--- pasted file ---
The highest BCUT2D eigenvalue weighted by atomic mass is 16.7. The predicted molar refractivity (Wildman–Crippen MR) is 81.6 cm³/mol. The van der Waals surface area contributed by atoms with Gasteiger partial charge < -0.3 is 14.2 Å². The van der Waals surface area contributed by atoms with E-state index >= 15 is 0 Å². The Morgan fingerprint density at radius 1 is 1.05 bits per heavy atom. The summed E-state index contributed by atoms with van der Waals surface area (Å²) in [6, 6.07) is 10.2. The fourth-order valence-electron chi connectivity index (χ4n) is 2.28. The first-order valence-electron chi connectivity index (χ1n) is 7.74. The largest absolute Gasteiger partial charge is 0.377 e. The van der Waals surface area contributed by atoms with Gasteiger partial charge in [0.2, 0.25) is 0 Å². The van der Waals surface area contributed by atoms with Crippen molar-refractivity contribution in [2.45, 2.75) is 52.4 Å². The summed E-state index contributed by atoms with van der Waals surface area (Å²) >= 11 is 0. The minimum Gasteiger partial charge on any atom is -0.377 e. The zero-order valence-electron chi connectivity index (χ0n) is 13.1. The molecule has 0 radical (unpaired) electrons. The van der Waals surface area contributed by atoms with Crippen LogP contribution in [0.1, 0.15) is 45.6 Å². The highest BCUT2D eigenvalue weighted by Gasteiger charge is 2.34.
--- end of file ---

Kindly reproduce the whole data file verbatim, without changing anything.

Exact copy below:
The highest BCUT2D eigenvalue weighted by atomic mass is 16.7. The predicted molar refractivity (Wildman–Crippen MR) is 81.6 cm³/mol. The van der Waals surface area contributed by atoms with Gasteiger partial charge < -0.3 is 14.2 Å². The van der Waals surface area contributed by atoms with E-state index >= 15 is 0 Å². The Morgan fingerprint density at radius 1 is 1.05 bits per heavy atom. The summed E-state index contributed by atoms with van der Waals surface area (Å²) in [6, 6.07) is 10.2. The fourth-order valence-electron chi connectivity index (χ4n) is 2.28. The first-order valence-electron chi connectivity index (χ1n) is 7.74. The largest absolute Gasteiger partial charge is 0.377 e. The van der Waals surface area contributed by atoms with Gasteiger partial charge in [0.2, 0.25) is 0 Å². The van der Waals surface area contributed by atoms with Crippen molar-refractivity contribution in [2.45, 2.75) is 52.4 Å². The summed E-state index contributed by atoms with van der Waals surface area (Å²) >= 11 is 0. The minimum Gasteiger partial charge on any atom is -0.377 e. The zero-order valence-electron chi connectivity index (χ0n) is 13.1. The molecule has 0 radical (unpaired) electrons. The van der Waals surface area contributed by atoms with Crippen LogP contribution in [0.1, 0.15) is 45.6 Å². The highest BCUT2D eigenvalue weighted by Gasteiger charge is 2.34.